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I've recently started wrapping the inside of my recursive functions to protect them against renaming/passing:

For instance, say you have:

let factorial = n => {
  if (n == 1) return 1;
  return n * factorial(n-1);
}

What if this happens:

let recursiveFunc = factorial;

factorial = 1;

recursiveFunc(5)  // doesn't work

recursiveFunc refers to the original function, but, because the original function calls factorial, which got redefined, it no longer works.

Even if you think this specific scenario is unlikely, passing around functions is pretty commonplace in JS-land, and, who knows, maybe the function got imported with a different name, or you received the function as a member of an object.

A solution. Do the recursion inside the function:

let factorial = n => {
  const factorial = n => {
    if (n == 1) return 1;
    return n * factorial(n-1);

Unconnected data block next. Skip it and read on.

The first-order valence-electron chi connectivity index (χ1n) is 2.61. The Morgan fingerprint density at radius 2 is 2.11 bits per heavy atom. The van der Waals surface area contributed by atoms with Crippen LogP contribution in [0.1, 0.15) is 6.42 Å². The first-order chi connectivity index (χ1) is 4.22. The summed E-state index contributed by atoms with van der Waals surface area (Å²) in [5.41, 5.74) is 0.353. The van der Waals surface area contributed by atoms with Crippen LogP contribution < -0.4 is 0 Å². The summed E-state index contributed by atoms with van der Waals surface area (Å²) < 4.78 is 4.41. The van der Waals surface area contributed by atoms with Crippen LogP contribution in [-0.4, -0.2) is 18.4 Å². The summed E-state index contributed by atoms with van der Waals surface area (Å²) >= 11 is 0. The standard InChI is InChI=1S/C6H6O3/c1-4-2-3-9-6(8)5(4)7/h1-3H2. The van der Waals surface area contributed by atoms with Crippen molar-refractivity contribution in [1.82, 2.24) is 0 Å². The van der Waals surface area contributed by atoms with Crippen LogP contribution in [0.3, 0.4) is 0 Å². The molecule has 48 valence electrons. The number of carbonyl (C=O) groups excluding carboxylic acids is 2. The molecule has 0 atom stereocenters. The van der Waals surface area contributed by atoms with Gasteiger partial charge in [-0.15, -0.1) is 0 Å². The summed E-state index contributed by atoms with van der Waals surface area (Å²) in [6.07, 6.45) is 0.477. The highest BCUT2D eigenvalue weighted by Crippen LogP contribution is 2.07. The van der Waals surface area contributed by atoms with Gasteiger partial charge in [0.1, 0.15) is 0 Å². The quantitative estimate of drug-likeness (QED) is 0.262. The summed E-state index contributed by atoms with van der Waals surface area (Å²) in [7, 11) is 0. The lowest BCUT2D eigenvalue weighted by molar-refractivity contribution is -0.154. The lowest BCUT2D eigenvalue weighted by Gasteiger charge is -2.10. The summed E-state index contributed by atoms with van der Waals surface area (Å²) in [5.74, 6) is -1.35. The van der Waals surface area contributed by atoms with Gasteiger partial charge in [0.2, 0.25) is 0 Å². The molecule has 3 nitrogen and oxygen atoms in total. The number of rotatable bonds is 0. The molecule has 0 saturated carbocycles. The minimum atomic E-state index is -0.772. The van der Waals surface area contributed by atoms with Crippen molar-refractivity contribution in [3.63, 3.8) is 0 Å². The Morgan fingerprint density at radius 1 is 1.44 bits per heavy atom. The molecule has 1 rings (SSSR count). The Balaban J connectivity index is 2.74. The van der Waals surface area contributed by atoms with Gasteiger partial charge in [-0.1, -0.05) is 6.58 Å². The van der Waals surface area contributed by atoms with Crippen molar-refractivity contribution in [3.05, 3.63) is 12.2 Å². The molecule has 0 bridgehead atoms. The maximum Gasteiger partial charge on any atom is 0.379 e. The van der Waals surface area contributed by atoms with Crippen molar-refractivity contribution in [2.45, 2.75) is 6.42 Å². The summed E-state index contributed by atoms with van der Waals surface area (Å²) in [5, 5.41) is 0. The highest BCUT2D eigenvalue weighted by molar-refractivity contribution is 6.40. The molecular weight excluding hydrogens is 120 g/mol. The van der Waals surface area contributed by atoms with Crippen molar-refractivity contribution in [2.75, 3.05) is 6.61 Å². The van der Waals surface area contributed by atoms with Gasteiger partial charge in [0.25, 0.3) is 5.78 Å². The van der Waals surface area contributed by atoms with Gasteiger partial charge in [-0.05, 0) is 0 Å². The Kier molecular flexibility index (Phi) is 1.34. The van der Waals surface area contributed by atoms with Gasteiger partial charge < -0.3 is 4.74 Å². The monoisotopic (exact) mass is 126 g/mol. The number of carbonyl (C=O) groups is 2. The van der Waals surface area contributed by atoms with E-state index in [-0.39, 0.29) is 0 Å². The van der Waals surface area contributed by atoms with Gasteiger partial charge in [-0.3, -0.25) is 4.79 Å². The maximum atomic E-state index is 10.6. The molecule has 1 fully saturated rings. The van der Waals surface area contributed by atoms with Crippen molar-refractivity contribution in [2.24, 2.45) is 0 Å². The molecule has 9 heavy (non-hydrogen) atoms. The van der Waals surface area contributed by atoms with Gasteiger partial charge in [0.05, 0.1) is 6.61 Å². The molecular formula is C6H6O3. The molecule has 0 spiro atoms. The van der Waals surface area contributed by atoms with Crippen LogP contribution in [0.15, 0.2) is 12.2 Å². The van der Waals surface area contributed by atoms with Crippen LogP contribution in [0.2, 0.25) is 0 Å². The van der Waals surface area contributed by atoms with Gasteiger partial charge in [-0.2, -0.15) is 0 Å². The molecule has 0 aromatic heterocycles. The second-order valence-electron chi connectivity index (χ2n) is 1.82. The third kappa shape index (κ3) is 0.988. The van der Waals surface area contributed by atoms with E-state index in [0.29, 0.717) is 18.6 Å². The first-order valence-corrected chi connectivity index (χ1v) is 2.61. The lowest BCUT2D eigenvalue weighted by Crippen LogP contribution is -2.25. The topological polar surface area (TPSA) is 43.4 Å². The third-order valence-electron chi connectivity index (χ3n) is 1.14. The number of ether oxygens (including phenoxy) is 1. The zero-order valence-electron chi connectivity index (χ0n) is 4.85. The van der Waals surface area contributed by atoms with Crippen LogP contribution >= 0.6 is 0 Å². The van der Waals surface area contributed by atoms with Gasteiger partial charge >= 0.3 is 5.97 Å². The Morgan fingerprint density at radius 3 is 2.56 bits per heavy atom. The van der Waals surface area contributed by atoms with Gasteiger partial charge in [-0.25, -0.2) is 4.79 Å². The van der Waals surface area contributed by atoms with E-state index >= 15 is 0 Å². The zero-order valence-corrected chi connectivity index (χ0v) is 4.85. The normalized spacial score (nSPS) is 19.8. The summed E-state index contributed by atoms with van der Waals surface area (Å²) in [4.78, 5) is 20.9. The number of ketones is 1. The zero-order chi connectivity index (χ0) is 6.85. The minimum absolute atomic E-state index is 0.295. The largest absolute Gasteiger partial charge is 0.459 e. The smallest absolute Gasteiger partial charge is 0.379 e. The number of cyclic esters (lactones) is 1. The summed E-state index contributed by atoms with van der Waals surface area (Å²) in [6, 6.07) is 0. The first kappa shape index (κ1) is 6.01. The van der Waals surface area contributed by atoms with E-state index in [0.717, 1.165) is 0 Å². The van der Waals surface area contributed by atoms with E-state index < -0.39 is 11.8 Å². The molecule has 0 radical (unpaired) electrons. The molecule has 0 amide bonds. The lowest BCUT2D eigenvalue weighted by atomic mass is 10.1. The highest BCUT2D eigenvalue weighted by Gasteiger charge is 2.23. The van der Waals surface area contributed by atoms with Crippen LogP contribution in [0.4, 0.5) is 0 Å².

}
  return factorial(n);
}

let recursiveFunc = factorial;

factorial = 1;

recursiveFunc(5)  // works!
@sethetter

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@sethetter sethetter commented Apr 3, 2019

FWIW, this is often how things are done in Haskell when recursion is needed (quite often).

@Mottie

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@Mottie Mottie commented Apr 3, 2019

This is why you use const instead of let.

@edmangimelli

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@edmangimelli edmangimelli commented Apr 3, 2019

This is why you use const instead of let.

That solves the example, but the example isn't how I would expect it to happen in the wild.

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